- Bhoomika Shah & Pranali Vyas


With the inception of advanced technology, artificial intelligence is seen to have tapped into the sphere of innovations and creations. Series like Black Mirror, West World among others give a different perspective to the onset of the AI era. Stating the cliché, technology can be a boon as well as a bane, well for majority of the creative sector it serves as the latter. The recent Netflix documentary, ‘The Social Dilemma’ has conditioned us to the idea of Surveillance Capitalism and AI taking over the world, however it plays out to be much more alarming than it sounds.

Artificial Intelligence has opened up a wide scope for debates and disputes in the course of creating inventions, leaving behind the conventional and traditional inventors, AI is all set to take its stand and run this race of inventiveness with us.

Analysing the scenario post the recent developments in technology, we have witnessed a substantial progression in relation to identification of an “owner” and “inventor” in patent disputes.

This helps build the foundation of our take on the “AI DABUS” case. The on-going debate centred around the acknowledgement of an AI as the inventor itself gives path to varied perspectives, both negative and positive. Therefore, this article does not particularise any one stand, but instead provides an analysis on both the aspects, so as to assist in the deduction of a favourable solution which is integral from the futuristic perspective.


Invented by Dr Stephen Thaler, AI DABUS(Device for the Autonomous Bootstrapping of Unified Sentence) somewhere in late 2018 created 2 new inventions for which Dr. Stephen filed respective patent applications in the EU:

1] EP 18 275 163-Food container

2] EP 18 275 174- Flashlight

Upon request of the European Patent Office, Dr. Stephen filed a separate designation indicating DABUS as the “inventor” of both the applications.

DABUS is considered to be a “connectionalist AI” hence justifying Dr. Thaler’s statement wherein he considers himself to be the employer of DABUS as well as successor in title and consequently owner of the rights to patent DABUS’s inventions.


Initially, Thaler approached the US and the UK patent offices to register the patent with “DABUS” designated as the inventor. But Thaler’s requests were rejected by both the offices on the ground that it was imperative for the inventor to be a “natural person”. By the term “natural person”, it was implied that the inventor must be a real person and not a mechanism personified with human capabilities.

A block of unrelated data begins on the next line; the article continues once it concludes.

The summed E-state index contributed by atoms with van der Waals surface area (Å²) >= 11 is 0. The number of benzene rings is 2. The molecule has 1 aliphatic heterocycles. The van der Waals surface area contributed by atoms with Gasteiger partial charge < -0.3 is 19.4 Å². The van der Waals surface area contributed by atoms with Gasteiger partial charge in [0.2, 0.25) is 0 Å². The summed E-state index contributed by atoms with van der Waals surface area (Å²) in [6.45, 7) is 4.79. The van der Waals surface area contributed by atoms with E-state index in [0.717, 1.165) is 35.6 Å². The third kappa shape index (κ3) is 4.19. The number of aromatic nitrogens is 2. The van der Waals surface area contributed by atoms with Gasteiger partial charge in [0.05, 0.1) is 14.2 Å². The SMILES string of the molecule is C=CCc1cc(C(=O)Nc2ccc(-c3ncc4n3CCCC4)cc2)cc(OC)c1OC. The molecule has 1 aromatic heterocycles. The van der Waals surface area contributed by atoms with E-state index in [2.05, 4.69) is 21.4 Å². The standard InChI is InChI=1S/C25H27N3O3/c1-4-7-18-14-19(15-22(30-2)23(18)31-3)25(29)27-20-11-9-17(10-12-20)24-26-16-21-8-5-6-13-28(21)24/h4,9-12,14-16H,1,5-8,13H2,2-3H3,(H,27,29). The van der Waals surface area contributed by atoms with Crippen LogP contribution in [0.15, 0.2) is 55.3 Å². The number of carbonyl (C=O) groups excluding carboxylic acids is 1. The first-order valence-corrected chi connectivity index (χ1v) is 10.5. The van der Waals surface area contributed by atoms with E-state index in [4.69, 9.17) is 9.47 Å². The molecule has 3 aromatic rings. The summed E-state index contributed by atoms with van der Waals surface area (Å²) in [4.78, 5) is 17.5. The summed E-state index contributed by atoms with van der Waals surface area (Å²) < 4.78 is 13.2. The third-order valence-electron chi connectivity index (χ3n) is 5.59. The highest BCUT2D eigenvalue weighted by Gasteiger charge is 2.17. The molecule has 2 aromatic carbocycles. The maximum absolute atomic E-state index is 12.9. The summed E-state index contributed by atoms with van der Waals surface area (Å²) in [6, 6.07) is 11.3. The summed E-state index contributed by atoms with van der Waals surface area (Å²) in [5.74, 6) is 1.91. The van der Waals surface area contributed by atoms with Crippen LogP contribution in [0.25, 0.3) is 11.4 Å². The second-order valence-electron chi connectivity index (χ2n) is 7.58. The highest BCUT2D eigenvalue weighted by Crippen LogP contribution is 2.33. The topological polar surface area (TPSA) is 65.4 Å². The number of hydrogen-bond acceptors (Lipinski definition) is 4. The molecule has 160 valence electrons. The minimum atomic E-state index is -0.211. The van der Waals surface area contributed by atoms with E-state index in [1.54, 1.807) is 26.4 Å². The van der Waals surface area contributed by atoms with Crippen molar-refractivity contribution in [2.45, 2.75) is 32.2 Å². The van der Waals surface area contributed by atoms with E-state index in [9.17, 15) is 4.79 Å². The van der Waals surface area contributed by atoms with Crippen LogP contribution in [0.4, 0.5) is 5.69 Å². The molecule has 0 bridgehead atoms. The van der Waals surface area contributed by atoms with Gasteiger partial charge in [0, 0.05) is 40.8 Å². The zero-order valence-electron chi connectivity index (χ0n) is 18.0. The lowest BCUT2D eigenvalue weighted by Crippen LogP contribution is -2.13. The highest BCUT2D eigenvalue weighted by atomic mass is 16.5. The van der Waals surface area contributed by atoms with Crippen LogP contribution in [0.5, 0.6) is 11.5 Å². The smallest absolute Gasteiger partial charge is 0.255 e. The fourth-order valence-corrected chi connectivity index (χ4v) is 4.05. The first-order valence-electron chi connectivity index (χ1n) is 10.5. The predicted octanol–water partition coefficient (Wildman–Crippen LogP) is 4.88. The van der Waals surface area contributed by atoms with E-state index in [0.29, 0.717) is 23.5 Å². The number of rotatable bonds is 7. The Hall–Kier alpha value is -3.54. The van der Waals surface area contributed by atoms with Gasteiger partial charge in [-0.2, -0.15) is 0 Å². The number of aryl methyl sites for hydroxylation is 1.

This purported to be a necessary condition for the acquisition of the patent. Mere assignment of a name to something doesn’t make it a natural person. To validate their reason, they further added that “Patents provide a variety of enabling personal rights to the holder, which cannot be exercised by an AI and neither can the AI account for any legal consequences accompanied by the possession of the patent. Thus, making it incapable of being designated as an “Inventor”.

Despite the rejection, Thaler was resilient to this reasoning, subsequently approaching the EPO (European Patent Office) to consider his request owing to the future advancements in the field of technology. However, the EPO rejected Dr. Thaler’s reasoning stating that the applicant’s designation of “inventor” did not envision the requirements in Art. 81 and Rule 19(1) of the EPC.[1]


Dr. Thaler was not satisfied by the unreasonable negligence demonstrated by the respective patent offices with respect to granting “DABUS” the status of an inventor. His contentions focus around the following points:

1] Thaler purported that DABUS was not trained by any natural person including himself to conduct any task. It followed the process of automated learning and unlearning which made it an independent inventor. Hence, should be eligible for acquiring a patent by itself.

2] Thaler, pointed out a significant aspect in law when he stated that a law, in this case the patent law serves the sole purpose of ensuring the authenticity of innovation and upholding the spirit of creation which should not wrongly acquired by any person. Therefore, the restriction on the invention in the act was only to corporate inventors but did not specifically make any exclusion of an autonomous machine. The absence of such specification makes it crucial for the EPO to accept inventions which is not particularly made by a natural person, upholding the spirit of creativity.